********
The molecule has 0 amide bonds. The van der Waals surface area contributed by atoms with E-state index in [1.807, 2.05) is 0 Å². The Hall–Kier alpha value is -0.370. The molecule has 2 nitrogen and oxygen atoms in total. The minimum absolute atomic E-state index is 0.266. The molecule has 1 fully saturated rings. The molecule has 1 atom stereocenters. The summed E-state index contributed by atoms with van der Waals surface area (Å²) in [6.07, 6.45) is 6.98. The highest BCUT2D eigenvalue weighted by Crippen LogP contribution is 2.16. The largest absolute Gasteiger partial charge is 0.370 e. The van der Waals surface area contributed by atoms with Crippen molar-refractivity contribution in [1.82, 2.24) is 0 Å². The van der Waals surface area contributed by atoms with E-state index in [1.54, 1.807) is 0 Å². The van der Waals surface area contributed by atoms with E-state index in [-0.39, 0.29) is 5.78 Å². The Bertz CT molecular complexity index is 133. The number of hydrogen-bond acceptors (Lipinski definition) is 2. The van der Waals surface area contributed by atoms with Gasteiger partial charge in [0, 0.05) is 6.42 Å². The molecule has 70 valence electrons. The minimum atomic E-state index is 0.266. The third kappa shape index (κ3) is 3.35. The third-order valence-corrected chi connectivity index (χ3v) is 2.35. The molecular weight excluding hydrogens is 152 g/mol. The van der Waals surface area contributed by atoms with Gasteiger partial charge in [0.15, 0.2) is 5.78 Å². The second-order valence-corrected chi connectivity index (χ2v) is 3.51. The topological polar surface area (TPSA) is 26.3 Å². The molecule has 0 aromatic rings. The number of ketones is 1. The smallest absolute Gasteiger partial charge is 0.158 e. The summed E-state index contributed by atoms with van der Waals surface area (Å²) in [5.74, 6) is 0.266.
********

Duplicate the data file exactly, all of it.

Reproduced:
The molecule has 0 amide bonds. The van der Waals surface area contributed by atoms with E-state index in [1.807, 2.05) is 0 Å². The Hall–Kier alpha value is -0.370. The molecule has 2 nitrogen and oxygen atoms in total. The minimum absolute atomic E-state index is 0.266. The molecule has 1 fully saturated rings. The molecule has 1 atom stereocenters. The summed E-state index contributed by atoms with van der Waals surface area (Å²) in [6.07, 6.45) is 6.98. The highest BCUT2D eigenvalue weighted by Crippen LogP contribution is 2.16. The largest absolute Gasteiger partial charge is 0.370 e. The van der Waals surface area contributed by atoms with Crippen molar-refractivity contribution in [1.82, 2.24) is 0 Å². The van der Waals surface area contributed by atoms with E-state index in [1.54, 1.807) is 0 Å². The van der Waals surface area contributed by atoms with E-state index in [-0.39, 0.29) is 5.78 Å². The Bertz CT molecular complexity index is 133. The number of hydrogen-bond acceptors (Lipinski definition) is 2. The van der Waals surface area contributed by atoms with Gasteiger partial charge in [0, 0.05) is 6.42 Å². The molecule has 70 valence electrons. The minimum atomic E-state index is 0.266. The third kappa shape index (κ3) is 3.35. The third-order valence-corrected chi connectivity index (χ3v) is 2.35. The molecular weight excluding hydrogens is 152 g/mol. The van der Waals surface area contributed by atoms with Gasteiger partial charge in [0.15, 0.2) is 5.78 Å². The second-order valence-corrected chi connectivity index (χ2v) is 3.51. The topological polar surface area (TPSA) is 26.3 Å². The molecule has 0 aromatic rings. The number of ketones is 1. The smallest absolute Gasteiger partial charge is 0.158 e. The summed E-state index contributed by atoms with van der Waals surface area (Å²) in [5.74, 6) is 0.266.